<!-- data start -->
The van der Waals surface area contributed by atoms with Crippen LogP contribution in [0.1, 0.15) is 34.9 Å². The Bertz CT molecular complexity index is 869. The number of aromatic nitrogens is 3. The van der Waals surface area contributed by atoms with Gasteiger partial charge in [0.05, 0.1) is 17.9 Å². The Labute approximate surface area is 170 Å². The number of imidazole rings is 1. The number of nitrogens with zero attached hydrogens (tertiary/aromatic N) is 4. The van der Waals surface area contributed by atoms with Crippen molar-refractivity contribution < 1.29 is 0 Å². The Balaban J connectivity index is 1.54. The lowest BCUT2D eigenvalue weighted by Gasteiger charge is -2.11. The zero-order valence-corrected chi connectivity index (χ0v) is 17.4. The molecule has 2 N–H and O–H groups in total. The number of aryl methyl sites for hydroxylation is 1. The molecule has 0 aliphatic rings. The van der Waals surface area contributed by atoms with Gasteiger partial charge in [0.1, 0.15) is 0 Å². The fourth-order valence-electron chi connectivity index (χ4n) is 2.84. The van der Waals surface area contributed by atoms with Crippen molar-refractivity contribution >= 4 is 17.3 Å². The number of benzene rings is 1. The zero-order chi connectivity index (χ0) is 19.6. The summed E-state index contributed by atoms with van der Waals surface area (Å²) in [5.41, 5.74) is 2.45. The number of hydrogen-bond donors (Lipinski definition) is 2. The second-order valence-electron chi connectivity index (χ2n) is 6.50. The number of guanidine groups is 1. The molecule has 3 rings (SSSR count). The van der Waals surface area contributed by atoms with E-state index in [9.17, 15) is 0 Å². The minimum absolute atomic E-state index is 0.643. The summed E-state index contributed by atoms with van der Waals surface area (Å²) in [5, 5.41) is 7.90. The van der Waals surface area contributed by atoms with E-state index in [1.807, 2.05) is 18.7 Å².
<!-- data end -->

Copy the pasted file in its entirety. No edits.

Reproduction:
The van der Waals surface area contributed by atoms with Crippen LogP contribution in [0.1, 0.15) is 34.9 Å². The Bertz CT molecular complexity index is 869. The number of aromatic nitrogens is 3. The van der Waals surface area contributed by atoms with Gasteiger partial charge in [0.05, 0.1) is 17.9 Å². The Labute approximate surface area is 170 Å². The number of imidazole rings is 1. The number of nitrogens with zero attached hydrogens (tertiary/aromatic N) is 4. The van der Waals surface area contributed by atoms with Crippen molar-refractivity contribution < 1.29 is 0 Å². The Balaban J connectivity index is 1.54. The lowest BCUT2D eigenvalue weighted by Gasteiger charge is -2.11. The zero-order valence-corrected chi connectivity index (χ0v) is 17.4. The molecule has 2 N–H and O–H groups in total. The number of aryl methyl sites for hydroxylation is 1. The molecule has 0 aliphatic rings. The van der Waals surface area contributed by atoms with Gasteiger partial charge in [0.1, 0.15) is 0 Å². The fourth-order valence-electron chi connectivity index (χ4n) is 2.84. The van der Waals surface area contributed by atoms with Crippen molar-refractivity contribution >= 4 is 17.3 Å². The number of benzene rings is 1. The zero-order chi connectivity index (χ0) is 19.6. The summed E-state index contributed by atoms with van der Waals surface area (Å²) in [5.41, 5.74) is 2.45. The number of hydrogen-bond donors (Lipinski definition) is 2. The second-order valence-electron chi connectivity index (χ2n) is 6.50. The number of guanidine groups is 1. The molecule has 3 rings (SSSR count). The van der Waals surface area contributed by atoms with E-state index in [9.17, 15) is 0 Å². The minimum absolute atomic E-state index is 0.643. The summed E-state index contributed by atoms with van der Waals surface area (Å²) in [5, 5.41) is 7.90. The van der Waals surface area contributed by atoms with E-state index in [1.807, 2.05) is 18.7 Å².